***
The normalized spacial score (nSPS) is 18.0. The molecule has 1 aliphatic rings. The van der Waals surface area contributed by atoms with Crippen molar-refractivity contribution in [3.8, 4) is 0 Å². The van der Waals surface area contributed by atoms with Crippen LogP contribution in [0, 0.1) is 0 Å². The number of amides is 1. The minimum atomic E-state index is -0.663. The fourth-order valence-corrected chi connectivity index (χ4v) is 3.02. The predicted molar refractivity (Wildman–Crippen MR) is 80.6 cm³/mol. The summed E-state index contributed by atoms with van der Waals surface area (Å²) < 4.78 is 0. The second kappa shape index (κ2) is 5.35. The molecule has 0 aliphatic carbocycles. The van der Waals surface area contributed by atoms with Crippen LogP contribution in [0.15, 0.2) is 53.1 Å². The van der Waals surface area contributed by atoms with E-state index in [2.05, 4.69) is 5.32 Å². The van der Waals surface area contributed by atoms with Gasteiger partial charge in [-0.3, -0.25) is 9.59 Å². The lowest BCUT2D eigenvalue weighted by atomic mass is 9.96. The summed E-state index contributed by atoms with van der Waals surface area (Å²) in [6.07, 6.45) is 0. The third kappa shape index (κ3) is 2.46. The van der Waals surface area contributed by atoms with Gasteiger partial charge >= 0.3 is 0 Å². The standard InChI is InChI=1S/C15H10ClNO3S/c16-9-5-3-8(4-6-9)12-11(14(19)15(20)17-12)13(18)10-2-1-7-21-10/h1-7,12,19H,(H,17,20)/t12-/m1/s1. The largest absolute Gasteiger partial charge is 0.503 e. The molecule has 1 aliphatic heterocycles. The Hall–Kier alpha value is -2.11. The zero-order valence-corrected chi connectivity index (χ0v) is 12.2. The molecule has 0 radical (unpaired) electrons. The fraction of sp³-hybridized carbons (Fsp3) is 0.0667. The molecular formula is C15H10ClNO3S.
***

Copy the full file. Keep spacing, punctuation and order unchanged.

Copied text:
The normalized spacial score (nSPS) is 18.0. The molecule has 1 aliphatic rings. The van der Waals surface area contributed by atoms with Crippen molar-refractivity contribution in [3.8, 4) is 0 Å². The van der Waals surface area contributed by atoms with Crippen LogP contribution in [0, 0.1) is 0 Å². The number of amides is 1. The minimum atomic E-state index is -0.663. The fourth-order valence-corrected chi connectivity index (χ4v) is 3.02. The predicted molar refractivity (Wildman–Crippen MR) is 80.6 cm³/mol. The summed E-state index contributed by atoms with van der Waals surface area (Å²) < 4.78 is 0. The second kappa shape index (κ2) is 5.35. The molecule has 0 aliphatic carbocycles. The van der Waals surface area contributed by atoms with Crippen LogP contribution in [0.15, 0.2) is 53.1 Å². The van der Waals surface area contributed by atoms with E-state index in [2.05, 4.69) is 5.32 Å². The van der Waals surface area contributed by atoms with Gasteiger partial charge in [-0.3, -0.25) is 9.59 Å². The lowest BCUT2D eigenvalue weighted by atomic mass is 9.96. The summed E-state index contributed by atoms with van der Waals surface area (Å²) in [6.07, 6.45) is 0. The third kappa shape index (κ3) is 2.46. The van der Waals surface area contributed by atoms with Gasteiger partial charge >= 0.3 is 0 Å². The standard InChI is InChI=1S/C15H10ClNO3S/c16-9-5-3-8(4-6-9)12-11(14(19)15(20)17-12)13(18)10-2-1-7-21-10/h1-7,12,19H,(H,17,20)/t12-/m1/s1. The largest absolute Gasteiger partial charge is 0.503 e. The molecule has 1 aliphatic heterocycles. The Hall–Kier alpha value is -2.11. The zero-order valence-corrected chi connectivity index (χ0v) is 12.2. The molecule has 0 radical (unpaired) electrons. The fraction of sp³-hybridized carbons (Fsp3) is 0.0667. The molecular formula is C15H10ClNO3S.